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The effects of changes in physical fitness on academic performance among New York City youth.

Authors
  • Bezold, Carla P1
  • Konty, Kevin J2
  • Day, Sophia E3
  • Berger, Magdalena4
  • Harr, Lindsey5
  • Larkin, Michael5
  • Napier, Melanie D6
  • Nonas, Cathy7
  • Saha, Subir5
  • Harris, Tiffany G3
  • Stark, James H8
  • 1 Department of Epidemiology, Harvard School of Public Health, Boston, Massachusetts.
  • 2 Division of Epidemiology, New York City Department of Health and Mental Hygiene, New York, New York. Electronic address: [email protected]
  • 3 Division of Epidemiology, New York City Department of Health and Mental Hygiene, New York, New York.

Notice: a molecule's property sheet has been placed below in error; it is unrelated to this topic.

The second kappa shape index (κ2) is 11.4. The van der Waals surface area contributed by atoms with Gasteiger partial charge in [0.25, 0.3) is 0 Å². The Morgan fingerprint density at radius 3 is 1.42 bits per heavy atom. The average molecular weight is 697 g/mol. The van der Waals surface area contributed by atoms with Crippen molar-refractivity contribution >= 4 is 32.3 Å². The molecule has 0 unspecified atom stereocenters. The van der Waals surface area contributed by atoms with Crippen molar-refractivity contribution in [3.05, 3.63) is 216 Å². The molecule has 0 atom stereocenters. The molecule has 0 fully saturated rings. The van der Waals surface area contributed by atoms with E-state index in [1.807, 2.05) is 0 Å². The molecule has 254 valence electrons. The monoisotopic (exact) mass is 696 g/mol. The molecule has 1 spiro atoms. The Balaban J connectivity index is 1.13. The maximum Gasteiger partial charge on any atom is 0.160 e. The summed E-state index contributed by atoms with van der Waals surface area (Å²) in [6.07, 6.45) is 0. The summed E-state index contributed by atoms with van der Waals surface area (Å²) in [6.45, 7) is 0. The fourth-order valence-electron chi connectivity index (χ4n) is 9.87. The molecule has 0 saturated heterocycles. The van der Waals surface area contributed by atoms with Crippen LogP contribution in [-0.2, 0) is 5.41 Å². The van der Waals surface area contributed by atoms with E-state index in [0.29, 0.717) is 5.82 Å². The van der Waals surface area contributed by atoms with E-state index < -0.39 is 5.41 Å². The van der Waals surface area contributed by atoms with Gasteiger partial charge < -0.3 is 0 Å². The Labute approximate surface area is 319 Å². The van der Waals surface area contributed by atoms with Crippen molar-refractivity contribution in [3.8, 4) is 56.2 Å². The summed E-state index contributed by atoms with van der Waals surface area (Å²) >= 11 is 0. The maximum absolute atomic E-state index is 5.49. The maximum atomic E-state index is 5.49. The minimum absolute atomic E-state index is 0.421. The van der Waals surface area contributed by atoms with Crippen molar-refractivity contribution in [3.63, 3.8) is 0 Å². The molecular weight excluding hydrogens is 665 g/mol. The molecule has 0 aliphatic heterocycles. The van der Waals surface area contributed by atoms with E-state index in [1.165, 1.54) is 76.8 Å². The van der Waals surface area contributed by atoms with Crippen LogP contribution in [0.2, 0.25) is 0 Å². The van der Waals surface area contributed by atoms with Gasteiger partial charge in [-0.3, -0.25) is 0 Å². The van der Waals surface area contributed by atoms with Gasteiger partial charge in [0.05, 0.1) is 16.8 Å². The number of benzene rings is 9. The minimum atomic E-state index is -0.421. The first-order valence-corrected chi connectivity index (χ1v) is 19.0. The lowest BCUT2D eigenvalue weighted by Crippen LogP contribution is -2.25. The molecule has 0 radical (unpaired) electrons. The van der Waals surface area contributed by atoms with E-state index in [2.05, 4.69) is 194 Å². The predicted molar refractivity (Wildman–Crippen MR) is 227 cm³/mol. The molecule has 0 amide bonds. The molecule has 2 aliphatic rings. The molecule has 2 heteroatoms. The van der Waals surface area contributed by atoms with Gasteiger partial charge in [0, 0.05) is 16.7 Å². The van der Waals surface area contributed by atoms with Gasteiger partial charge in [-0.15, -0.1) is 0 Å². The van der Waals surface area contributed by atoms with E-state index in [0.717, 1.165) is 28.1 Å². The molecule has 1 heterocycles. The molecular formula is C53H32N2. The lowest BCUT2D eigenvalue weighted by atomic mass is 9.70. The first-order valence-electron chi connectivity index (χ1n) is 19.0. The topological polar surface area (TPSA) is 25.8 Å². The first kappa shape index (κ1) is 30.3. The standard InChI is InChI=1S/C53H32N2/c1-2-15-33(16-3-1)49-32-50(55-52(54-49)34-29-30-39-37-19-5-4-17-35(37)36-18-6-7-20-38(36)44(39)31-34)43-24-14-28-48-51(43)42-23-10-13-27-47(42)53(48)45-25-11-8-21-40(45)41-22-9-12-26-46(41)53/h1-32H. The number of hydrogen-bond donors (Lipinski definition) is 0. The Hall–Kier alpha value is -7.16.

• 4 Healthfirst, New York, New York.
  • 5 Office of School Wellness Programs, New York City Department of Education, New York, New York.
  • 6 Department of Epidemiology, University of North Carolina Gillings School of Public Health, Chapel Hill, North Carolina.
  • 7 Division of the First Deputy Commissioner, New York City Department of Health and Mental Hygiene, New York, New York.
  • 8 Department of Epidemiology, Pfizer, New York, New York.
Type
Published Article
Journal
The Journal of adolescent health : official publication of the Society for Adolescent Medicine
Publication Date
December 2014
Volume
55
Issue
6
Pages
774–781
Identifiers
DOI: 10.1016/j.jadohealth.2014.06.006
PMID: 25088395
Source
Medline
Keywords
License
Unknown

Abstract

Academic rankings improved for boys and girls who increased their fitness level by >20 percentile points compared to other students. Opportunities for increased physical fitness may be important to support academic performance.

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